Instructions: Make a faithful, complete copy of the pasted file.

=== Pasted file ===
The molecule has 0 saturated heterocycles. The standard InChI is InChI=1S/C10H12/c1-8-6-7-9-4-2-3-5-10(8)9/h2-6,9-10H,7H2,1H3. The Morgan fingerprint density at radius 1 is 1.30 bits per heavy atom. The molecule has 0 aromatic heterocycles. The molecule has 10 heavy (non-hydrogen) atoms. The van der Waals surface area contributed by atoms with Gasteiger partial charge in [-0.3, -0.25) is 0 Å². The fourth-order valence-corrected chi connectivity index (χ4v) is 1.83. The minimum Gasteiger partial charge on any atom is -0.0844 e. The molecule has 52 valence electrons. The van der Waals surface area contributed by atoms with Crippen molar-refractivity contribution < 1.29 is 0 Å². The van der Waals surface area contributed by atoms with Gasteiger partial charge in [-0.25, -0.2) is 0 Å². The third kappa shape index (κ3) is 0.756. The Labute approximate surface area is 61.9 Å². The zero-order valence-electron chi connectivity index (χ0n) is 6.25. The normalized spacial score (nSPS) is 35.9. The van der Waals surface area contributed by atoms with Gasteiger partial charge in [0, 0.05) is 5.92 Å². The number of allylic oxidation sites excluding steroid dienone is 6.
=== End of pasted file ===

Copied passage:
The molecule has 0 saturated heterocycles. The standard InChI is InChI=1S/C10H12/c1-8-6-7-9-4-2-3-5-10(8)9/h2-6,9-10H,7H2,1H3. The Morgan fingerprint density at radius 1 is 1.30 bits per heavy atom. The molecule has 0 aromatic heterocycles. The molecule has 10 heavy (non-hydrogen) atoms. The van der Waals surface area contributed by atoms with Gasteiger partial charge in [-0.3, -0.25) is 0 Å². The fourth-order valence-corrected chi connectivity index (χ4v) is 1.83. The minimum Gasteiger partial charge on any atom is -0.0844 e. The molecule has 52 valence electrons. The van der Waals surface area contributed by atoms with Crippen molar-refractivity contribution < 1.29 is 0 Å². The van der Waals surface area contributed by atoms with Gasteiger partial charge in [-0.25, -0.2) is 0 Å². The third kappa shape index (κ3) is 0.756. The Labute approximate surface area is 61.9 Å². The zero-order valence-electron chi connectivity index (χ0n) is 6.25. The normalized spacial score (nSPS) is 35.9. The van der Waals surface area contributed by atoms with Gasteiger partial charge in [0, 0.05) is 5.92 Å². The number of allylic oxidation sites excluding steroid dienone is 6.